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Mimicry as a novel pathway linking biodiversity functions and individual behavioural performances

AutorLaiolo, Paola ; Obeso, José Ramón; Roggia, Yari
Palabras claveAcoustic mimicry
Biodiversity functions
Birdsong
Community ecology
Sexual selection
Social facilitation
Fecha de publicación22-sep-2010
EditorRoyal Society (Great Britain)
CitaciónProceedings of the Royal Society of London - B - Biological Sciences 278(1708): 1072–1081 (2011)
ResumenThe feedback of biodiversity on individual trait variation is a poorly explored mechanistic pathway in ecological research. We analysed the relationship between biodiversity and individual performance by focusing on vocal mimicry, a widespread interaction that may serve in intra- and interspecific communication. We studied the songs of two lark species (genus Galerida) that increase the complexity of their song displays by mimicking other birds, and analysed the influence of bird species richness on individual song performance. The diversity of mimicked species and the prevalence of mimicry increased in areas characterized by great α and γ diversity (i.e. where larks experience more diverse encounters with community members, many of them being highly vocal owing to breeding). Conversely, the variability in species-specific song components peaked where larks were abundant, probably matching the complexity of conspecific social milieu. Some trade-offs existed between homo- and heterospecific complexity, suggesting that larks could change from population- to community-driven song variation by tracking the composition of the auditory environment. Mimicry, which serves communication with conspecifics or predators, may mediate interactions, ultimately cascading to aspects of ecological diversity other than those promoting its complexity.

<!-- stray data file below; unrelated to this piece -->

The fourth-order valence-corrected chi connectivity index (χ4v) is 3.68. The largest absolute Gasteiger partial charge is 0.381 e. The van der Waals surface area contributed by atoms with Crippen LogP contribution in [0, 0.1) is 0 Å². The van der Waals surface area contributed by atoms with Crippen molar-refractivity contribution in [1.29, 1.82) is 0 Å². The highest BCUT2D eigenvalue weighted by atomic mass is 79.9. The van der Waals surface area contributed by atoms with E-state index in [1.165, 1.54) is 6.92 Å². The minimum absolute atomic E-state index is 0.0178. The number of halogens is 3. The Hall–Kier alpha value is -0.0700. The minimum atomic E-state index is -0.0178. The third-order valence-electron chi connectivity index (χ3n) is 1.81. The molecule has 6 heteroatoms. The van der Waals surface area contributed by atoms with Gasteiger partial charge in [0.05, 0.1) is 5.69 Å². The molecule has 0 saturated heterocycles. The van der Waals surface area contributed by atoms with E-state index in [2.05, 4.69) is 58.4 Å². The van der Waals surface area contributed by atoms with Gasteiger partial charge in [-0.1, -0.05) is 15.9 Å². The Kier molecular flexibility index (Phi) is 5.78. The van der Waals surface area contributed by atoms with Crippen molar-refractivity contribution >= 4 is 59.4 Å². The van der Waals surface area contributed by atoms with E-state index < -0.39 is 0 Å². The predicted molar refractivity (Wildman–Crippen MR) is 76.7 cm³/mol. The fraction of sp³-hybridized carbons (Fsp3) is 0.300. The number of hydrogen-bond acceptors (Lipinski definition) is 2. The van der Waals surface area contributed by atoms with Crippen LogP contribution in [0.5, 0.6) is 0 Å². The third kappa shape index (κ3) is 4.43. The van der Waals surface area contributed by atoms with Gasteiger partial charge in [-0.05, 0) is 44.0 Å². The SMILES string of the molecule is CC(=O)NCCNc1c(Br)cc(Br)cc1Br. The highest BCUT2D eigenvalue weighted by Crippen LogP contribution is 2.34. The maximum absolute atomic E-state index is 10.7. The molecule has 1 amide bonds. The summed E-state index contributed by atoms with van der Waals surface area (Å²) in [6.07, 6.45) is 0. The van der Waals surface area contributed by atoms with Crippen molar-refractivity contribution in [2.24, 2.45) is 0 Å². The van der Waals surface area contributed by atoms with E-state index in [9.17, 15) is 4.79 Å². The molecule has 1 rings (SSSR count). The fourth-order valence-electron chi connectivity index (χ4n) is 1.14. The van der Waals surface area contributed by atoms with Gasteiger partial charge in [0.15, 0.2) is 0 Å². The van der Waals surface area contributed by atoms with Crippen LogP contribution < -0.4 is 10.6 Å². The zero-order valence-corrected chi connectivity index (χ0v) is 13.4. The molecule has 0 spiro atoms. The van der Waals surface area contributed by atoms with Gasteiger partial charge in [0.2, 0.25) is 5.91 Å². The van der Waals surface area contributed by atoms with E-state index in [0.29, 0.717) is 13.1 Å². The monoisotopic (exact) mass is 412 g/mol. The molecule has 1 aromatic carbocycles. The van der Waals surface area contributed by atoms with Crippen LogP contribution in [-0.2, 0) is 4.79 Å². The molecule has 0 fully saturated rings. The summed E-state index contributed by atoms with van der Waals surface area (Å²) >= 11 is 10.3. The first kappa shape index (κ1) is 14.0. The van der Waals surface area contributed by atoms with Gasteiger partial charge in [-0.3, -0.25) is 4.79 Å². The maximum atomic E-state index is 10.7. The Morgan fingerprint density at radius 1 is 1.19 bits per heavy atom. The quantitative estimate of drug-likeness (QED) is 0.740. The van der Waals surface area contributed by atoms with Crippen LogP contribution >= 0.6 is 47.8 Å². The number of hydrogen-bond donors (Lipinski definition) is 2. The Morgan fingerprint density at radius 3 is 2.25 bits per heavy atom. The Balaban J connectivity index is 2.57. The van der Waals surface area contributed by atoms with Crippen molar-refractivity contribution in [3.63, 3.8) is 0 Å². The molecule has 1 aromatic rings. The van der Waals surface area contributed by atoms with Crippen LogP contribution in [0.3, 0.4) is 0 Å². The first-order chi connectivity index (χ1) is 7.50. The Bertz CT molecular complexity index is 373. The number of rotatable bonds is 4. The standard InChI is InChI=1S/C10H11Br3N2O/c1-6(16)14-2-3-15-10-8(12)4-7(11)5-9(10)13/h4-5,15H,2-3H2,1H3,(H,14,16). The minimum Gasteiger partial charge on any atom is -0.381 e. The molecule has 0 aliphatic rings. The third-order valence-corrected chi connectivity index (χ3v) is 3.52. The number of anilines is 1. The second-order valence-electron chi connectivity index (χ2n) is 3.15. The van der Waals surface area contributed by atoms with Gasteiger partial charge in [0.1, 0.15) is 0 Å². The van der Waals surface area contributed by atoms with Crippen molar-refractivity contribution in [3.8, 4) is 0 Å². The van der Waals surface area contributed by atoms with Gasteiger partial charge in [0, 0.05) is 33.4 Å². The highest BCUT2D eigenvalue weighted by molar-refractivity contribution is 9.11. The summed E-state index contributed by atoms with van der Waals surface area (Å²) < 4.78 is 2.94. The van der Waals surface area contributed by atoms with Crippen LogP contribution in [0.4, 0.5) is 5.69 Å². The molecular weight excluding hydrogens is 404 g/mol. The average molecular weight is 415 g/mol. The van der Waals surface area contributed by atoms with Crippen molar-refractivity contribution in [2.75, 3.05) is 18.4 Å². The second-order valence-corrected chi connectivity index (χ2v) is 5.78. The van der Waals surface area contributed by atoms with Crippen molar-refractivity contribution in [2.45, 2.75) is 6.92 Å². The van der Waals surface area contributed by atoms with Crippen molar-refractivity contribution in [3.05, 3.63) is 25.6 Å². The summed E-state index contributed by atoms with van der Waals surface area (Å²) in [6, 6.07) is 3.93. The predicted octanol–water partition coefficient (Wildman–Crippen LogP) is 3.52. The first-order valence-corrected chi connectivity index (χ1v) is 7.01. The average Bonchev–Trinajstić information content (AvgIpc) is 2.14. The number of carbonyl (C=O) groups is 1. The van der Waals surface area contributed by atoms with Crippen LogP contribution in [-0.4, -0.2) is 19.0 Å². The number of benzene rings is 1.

Versión del editorhttps://doi.org/10.1098/rspb.2010.1653
URIhttp://hdl.handle.net/10261/159288
DOI10.1098/rspb.2010.1653
ISSN0962-8452
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